July 6, 2018
Further calls have been made for the Financial Adviser Standards and Ethics Authority (FASEA) to recognise the current education of financial advisers, with the FPA claiming the standards setting body has overlooked past-training relevant to the provision of advice.
In its response to a submission paper released by FASEA (see: Advisers Can Meet Education Standard in One Year: FASEA), the FPA recommended a reduction in the number of existing adviser categories, based on degree types, from the five to three.
The five categories listed in the FASEA proposal include:
- adviser with no degree
- adviser with unrelated degree
- adviser with related degree
- adviser with related degree and related post graduate qualification
- adviser with approved degree
While the FPA has recommended the following categories
- adviser with no degree
- adviser with any degree
- adviser with financial planning degree (at AQF7 level or above)
Under this model, all advisers would be required to be members of a code monitoring body by 2019, pass the FASEA exam by 2021 and comply with the FASEA Code of Ethics by 2024.
“…the current FASEA education proposal appears to overlook existing advisers’ past education that is specific to the provision of financial advice…”
Only advisers with no degree will be required to gain an approved degree, graduate diploma or masters qualification by 2024 while advisers with any degree will be compliant if they hold a graduate diploma, CFP certification or the eight unit Diploma of Financial Planning by 2024.
The FPA stated this model would recognise past and relevant financial advice specific education that was higher than the minimum RG146 standard as well as the study taken to gain financial advice certifications, including the CFP designation.
FPA Chief Executive, Dante De Gori said the FPA submission “…will address the complexity of the proposed framework and create a more practical and workable approach that simplifies the education pathways for all advisers”.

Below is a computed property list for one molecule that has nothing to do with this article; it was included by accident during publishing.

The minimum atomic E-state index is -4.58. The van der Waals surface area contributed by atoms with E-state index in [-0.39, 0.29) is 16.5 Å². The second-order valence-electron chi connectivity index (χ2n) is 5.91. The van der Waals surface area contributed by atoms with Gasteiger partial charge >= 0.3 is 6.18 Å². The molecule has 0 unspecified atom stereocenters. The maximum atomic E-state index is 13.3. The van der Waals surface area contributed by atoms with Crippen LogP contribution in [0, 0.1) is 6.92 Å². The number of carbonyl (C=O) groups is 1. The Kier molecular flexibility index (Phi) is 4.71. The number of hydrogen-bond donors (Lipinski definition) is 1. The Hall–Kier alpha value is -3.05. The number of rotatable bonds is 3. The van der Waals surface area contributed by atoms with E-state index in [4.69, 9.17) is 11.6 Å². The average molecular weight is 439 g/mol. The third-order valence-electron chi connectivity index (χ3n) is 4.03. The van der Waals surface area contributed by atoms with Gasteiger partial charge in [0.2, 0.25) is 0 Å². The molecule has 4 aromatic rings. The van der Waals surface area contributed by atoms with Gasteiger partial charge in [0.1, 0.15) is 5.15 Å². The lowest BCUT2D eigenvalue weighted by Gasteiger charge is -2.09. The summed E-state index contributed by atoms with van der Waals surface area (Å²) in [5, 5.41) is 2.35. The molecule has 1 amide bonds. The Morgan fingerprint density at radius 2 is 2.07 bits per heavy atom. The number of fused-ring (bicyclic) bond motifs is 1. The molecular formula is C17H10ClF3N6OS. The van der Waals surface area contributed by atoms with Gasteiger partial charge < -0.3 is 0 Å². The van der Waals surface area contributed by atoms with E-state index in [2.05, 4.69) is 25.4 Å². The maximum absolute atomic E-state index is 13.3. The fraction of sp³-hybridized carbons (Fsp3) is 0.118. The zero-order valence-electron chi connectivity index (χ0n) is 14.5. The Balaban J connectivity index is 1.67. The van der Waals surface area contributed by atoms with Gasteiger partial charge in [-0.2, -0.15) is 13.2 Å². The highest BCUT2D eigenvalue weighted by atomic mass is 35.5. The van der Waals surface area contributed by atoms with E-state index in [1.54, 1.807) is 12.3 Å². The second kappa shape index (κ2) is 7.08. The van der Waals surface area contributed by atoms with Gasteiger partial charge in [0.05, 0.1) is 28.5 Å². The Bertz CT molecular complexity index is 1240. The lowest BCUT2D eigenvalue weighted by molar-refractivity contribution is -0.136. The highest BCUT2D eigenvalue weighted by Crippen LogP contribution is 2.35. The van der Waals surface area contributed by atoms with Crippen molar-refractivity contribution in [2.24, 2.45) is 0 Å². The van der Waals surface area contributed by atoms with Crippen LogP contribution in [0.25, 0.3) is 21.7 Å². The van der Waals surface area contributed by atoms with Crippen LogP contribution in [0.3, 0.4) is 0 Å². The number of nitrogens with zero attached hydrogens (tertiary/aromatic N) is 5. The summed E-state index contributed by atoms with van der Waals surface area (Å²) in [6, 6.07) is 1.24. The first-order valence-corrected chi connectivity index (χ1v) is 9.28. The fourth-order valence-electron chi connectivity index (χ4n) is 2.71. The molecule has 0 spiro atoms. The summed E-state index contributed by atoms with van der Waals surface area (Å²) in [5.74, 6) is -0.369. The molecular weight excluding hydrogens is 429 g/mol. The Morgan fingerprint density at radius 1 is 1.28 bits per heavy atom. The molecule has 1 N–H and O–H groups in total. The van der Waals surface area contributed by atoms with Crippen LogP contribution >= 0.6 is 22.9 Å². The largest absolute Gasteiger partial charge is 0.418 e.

“As the current FASEA education proposal appears to overlook existing advisers’ past education that is specific to the provision of financial advice, we are strongly advocating for the framework to recognise quality, advice-specific education, such as the CFP Certification Program,” De Gori said.
He said research conducted by the FPA among its members found that 64 per cent held an undergraduate or post-graduate university degree but 84 per cent of those with a ‘non-related’ degree were not comfortable with the FASEA proposal, and believed their time and financial commitment has not been recognised by FASEA.
At the same time, 78 per cent of advisers with the CFP designation were not comfortable with the proposals and considered they already had the skills and qualifications to be considered compliant under new education proposals.
“A key responsibility in setting the new requirements is to ensure the financial planning profession remains sustainable so that advisers can continue to serve their clients in a practical and positive way,” De Gori said.
“Our research shows that the existing FASEA proposed education pathways will likely result in the departure of a large number of appropriately qualified financial planners from the profession,” he added.